Our Nathan, who is 14, told us that the girls at his school make fun of him because of the hair that has sprouted on his legs. It’s good-looking hair. It’s blond and soft, and looks great against his tanned skin. The fact is, he’s turning into a man, something that should be a point of attraction rather than a point of ridicule. He should be celebrating his passage from boyhood to manhood, not hating it...
Today you will find me in my Spam shirt, Levis, and bamboo flip-flops, sitting in the shade, enjoying food and wine, and the laughter of friends.
Bring it on.
One of the best things about my new Dell is the MP3 playback capability. Over the past week I’ve downloaded a number of music files, songs that I absoluetle love but don’t have on CD. So here’s what I’m listening to lately (be prepared for a lot of moldy oldies):
- A Case of You - Joni Mitchell
- A Whiter Shade of Pale - Procol Harum
- Back For Good - Take That
- Big Yellow Taxi - Joni Mitchell
- Can’t Get it Out of My Head -Electric Light Orchestra
- Chelsea Morning - Joni Mitchell
- Cocaine - Eric Clapton
- Come and Get It - Badfinger
- Crackerbox Palace - George Harrison
- Day After Day - Badfinger
- Do Ya, Do Ya Want My Love? - Electric Light Orchestra
- Everybody Wants to Rule the World - Tears For Fears
- Free As a Bird - The Beatles
- Good Mother - Jan Arden
- Heart of the Matter - Don Henley
- Hold Me Now - The Thompson Twins
- Hold On - Wilson Phillips
- In Your Wildest Dreams - The Moody Blues
- Insensitive - Jan Arden
- Jesse - Joshua Kadison
- Leopard Skin Pillbox Hat - Bob Dylan
- Let My Love Open the Door - Pete Townsend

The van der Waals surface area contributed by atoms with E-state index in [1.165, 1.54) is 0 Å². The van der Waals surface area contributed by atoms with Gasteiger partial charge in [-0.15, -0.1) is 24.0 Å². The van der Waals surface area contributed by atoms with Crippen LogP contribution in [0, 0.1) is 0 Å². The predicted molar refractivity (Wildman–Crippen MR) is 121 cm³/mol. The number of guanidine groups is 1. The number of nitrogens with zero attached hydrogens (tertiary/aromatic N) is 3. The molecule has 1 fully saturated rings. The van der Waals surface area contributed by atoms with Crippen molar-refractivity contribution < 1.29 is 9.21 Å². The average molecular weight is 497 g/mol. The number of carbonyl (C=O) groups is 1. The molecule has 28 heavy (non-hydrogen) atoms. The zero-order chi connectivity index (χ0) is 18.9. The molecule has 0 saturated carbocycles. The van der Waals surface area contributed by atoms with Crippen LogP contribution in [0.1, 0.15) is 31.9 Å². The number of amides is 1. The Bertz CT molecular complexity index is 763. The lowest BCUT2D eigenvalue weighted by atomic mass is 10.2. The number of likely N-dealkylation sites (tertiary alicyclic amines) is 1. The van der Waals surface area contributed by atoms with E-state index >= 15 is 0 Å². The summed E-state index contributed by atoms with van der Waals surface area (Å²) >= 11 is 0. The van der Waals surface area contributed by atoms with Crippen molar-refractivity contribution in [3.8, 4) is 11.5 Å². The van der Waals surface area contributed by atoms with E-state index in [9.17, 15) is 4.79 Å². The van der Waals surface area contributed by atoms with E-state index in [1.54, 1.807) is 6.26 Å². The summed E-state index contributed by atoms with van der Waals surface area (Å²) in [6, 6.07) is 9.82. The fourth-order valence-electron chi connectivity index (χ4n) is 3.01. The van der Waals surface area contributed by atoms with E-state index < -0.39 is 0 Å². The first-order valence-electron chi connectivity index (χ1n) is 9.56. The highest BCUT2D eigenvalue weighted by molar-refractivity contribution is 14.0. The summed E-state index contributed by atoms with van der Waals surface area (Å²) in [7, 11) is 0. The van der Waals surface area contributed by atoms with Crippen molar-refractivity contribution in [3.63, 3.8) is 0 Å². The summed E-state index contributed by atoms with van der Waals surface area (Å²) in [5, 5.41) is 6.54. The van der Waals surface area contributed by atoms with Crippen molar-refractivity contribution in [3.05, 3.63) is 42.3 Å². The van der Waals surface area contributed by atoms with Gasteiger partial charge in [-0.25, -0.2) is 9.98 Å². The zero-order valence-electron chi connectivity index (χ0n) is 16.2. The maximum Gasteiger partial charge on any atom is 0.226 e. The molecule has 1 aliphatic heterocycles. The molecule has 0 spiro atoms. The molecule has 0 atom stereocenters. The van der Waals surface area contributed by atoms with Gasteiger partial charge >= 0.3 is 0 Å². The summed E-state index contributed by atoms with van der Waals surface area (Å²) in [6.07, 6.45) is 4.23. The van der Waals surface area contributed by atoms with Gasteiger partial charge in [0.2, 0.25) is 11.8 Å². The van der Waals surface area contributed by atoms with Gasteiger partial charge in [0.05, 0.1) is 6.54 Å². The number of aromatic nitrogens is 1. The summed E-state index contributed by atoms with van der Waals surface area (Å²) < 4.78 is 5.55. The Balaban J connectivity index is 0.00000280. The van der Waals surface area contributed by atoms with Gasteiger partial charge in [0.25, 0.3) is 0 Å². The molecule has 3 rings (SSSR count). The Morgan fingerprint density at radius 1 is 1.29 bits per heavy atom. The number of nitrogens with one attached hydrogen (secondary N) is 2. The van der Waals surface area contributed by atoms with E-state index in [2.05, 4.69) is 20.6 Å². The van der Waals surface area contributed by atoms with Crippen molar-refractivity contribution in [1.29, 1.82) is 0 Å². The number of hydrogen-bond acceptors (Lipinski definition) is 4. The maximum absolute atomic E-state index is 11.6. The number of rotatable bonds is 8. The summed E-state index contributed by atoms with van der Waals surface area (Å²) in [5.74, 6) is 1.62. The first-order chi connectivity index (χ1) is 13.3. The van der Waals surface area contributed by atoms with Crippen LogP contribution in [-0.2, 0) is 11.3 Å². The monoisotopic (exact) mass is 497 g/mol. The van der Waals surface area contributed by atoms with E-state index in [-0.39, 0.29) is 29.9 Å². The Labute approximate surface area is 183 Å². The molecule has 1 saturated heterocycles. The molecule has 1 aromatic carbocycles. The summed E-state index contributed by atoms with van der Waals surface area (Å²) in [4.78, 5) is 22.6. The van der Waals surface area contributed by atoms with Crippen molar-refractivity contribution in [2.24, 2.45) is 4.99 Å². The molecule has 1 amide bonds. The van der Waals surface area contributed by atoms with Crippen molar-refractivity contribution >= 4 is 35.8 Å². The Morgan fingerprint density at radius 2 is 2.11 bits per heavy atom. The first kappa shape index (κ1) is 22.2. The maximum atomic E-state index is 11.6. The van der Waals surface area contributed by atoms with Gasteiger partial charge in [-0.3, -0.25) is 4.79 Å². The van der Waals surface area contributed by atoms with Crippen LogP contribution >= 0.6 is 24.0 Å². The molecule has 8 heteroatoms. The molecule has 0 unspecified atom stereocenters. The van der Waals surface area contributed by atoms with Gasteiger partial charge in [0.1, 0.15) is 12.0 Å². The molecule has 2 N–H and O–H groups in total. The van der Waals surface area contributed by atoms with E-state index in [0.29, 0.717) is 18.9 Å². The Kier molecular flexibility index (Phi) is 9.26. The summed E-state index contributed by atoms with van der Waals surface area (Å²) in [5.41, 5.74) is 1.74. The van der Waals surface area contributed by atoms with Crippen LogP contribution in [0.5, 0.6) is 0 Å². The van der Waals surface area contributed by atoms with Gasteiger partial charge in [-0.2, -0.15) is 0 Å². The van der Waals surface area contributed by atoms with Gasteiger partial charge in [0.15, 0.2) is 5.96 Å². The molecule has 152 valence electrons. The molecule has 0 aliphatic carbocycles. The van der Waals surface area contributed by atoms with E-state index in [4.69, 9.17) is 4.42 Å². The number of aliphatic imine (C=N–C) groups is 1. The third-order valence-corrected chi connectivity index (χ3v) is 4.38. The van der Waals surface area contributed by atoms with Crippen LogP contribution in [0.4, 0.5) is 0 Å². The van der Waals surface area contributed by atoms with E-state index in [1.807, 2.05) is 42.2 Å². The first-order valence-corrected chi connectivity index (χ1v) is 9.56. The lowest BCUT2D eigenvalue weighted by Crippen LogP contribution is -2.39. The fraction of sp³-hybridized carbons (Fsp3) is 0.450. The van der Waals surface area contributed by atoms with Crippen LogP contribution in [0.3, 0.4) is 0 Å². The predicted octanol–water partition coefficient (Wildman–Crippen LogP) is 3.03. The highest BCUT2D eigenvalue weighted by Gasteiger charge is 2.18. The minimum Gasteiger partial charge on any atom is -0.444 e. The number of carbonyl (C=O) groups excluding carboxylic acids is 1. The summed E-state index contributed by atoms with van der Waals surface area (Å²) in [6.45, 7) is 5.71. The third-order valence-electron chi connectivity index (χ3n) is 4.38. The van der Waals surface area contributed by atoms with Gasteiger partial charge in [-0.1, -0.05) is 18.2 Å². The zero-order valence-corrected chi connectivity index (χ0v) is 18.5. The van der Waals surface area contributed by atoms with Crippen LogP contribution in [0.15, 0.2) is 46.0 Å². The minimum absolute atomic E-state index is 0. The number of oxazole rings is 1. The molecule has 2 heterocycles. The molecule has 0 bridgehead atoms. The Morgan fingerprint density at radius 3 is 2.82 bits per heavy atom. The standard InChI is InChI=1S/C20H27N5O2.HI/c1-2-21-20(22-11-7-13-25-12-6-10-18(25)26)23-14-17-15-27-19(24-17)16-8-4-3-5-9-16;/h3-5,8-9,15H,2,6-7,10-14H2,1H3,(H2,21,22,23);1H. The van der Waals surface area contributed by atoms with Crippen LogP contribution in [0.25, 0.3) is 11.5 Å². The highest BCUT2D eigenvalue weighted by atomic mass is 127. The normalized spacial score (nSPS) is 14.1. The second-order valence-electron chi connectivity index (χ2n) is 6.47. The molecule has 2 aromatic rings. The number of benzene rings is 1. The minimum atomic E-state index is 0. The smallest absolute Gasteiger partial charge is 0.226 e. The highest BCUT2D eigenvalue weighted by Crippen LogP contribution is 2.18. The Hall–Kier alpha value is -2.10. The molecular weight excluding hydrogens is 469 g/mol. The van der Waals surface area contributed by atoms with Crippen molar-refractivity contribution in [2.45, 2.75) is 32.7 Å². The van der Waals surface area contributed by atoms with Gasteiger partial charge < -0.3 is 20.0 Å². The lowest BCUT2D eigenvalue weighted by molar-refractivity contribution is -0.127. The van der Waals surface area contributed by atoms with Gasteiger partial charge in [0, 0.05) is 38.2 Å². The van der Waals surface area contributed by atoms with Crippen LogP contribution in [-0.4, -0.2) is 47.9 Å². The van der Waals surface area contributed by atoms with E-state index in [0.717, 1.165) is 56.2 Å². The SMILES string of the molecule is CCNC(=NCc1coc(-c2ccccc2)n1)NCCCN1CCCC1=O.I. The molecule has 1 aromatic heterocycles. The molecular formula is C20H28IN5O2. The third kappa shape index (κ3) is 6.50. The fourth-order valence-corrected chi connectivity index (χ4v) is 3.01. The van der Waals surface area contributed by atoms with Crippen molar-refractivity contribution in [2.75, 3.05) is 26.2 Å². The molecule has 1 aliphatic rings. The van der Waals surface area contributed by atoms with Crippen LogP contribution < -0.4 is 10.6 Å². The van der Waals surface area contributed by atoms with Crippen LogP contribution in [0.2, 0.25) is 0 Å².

- Looking For Space - John Denver
- New York State of Mind - Billy Joel
- No Matter What - Badfinger
- No More Lonely Nights - Paul McCartney
- No No Song - Ringo Starr
- Old and Wise - The Alan Parsons Project
- Poor, Poor Pitiful Me - Warren Zevon
- Real Love - The Beatles
- Sacrifice - Elton John
- Somewhere - The Moody Blues
- Telephone Line - Electric Light Orchestra
- The Last Song Between a Father and His Son - Elton John
- The Last Worthless Evening - Don Henley
- Too Late For Goodbyes - Julian Lennon
- Walking in Memphis - Marc Cohn
- Werewolves of London - Warren Zevon
- Woman - John Lennon
- You Look Wonderful Tonight - Eric Clapton
More will be added to my playlist as I can find them. I used to be the proud owner of a huge collection of vinyl LPs (thousands of records), including every first release album the Beatles made–SOB!–but that’s all history. Someone else owns my precious recordings now. Oh well. I try to be philosophical about it.
We’re great fans of period films and we own a growing collection of VHS tapes and DVDs in this genre. Some are really outstanding (Affair of the Necklace, Amadeus, Barry Lyndon, Moll Flanders) and some are passable (Mesmer), and then there’s Casanova. It’s a real stinker.